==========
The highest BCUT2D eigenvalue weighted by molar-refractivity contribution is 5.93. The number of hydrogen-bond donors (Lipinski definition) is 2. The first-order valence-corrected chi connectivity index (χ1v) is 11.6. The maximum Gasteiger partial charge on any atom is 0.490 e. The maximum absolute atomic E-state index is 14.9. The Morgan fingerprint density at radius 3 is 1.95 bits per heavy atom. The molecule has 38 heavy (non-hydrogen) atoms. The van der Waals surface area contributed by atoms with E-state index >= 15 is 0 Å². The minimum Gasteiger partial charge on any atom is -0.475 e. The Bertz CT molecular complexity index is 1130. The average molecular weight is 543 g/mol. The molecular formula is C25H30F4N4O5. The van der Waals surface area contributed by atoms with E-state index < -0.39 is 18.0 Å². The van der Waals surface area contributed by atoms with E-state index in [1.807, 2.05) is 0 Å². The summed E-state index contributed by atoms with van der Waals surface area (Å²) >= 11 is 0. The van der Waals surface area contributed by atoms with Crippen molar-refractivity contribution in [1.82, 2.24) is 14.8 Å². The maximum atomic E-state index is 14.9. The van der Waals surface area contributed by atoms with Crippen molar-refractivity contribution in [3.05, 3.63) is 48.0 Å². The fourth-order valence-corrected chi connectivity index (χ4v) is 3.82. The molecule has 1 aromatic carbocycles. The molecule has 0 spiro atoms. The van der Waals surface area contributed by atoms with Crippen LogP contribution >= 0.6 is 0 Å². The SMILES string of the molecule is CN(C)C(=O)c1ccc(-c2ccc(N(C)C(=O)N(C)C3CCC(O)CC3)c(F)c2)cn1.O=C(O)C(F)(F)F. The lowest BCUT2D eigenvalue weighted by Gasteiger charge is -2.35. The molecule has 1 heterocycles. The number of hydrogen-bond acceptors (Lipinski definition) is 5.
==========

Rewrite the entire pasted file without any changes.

The highest BCUT2D eigenvalue weighted by molar-refractivity contribution is 5.93. The number of hydrogen-bond donors (Lipinski definition) is 2. The first-order valence-corrected chi connectivity index (χ1v) is 11.6. The maximum Gasteiger partial charge on any atom is 0.490 e. The maximum absolute atomic E-state index is 14.9. The Morgan fingerprint density at radius 3 is 1.95 bits per heavy atom. The molecule has 38 heavy (non-hydrogen) atoms. The van der Waals surface area contributed by atoms with E-state index >= 15 is 0 Å². The minimum Gasteiger partial charge on any atom is -0.475 e. The Bertz CT molecular complexity index is 1130. The average molecular weight is 543 g/mol. The molecular formula is C25H30F4N4O5. The van der Waals surface area contributed by atoms with E-state index < -0.39 is 18.0 Å². The van der Waals surface area contributed by atoms with E-state index in [1.807, 2.05) is 0 Å². The summed E-state index contributed by atoms with van der Waals surface area (Å²) >= 11 is 0. The van der Waals surface area contributed by atoms with Crippen molar-refractivity contribution in [1.82, 2.24) is 14.8 Å². The maximum atomic E-state index is 14.9. The van der Waals surface area contributed by atoms with Crippen molar-refractivity contribution in [3.05, 3.63) is 48.0 Å². The fourth-order valence-corrected chi connectivity index (χ4v) is 3.82. The molecule has 1 aromatic carbocycles. The molecule has 0 spiro atoms. The van der Waals surface area contributed by atoms with Crippen LogP contribution >= 0.6 is 0 Å². The SMILES string of the molecule is CN(C)C(=O)c1ccc(-c2ccc(N(C)C(=O)N(C)C3CCC(O)CC3)c(F)c2)cn1.O=C(O)C(F)(F)F. The lowest BCUT2D eigenvalue weighted by Gasteiger charge is -2.35. The molecule has 1 heterocycles. The number of hydrogen-bond acceptors (Lipinski definition) is 5.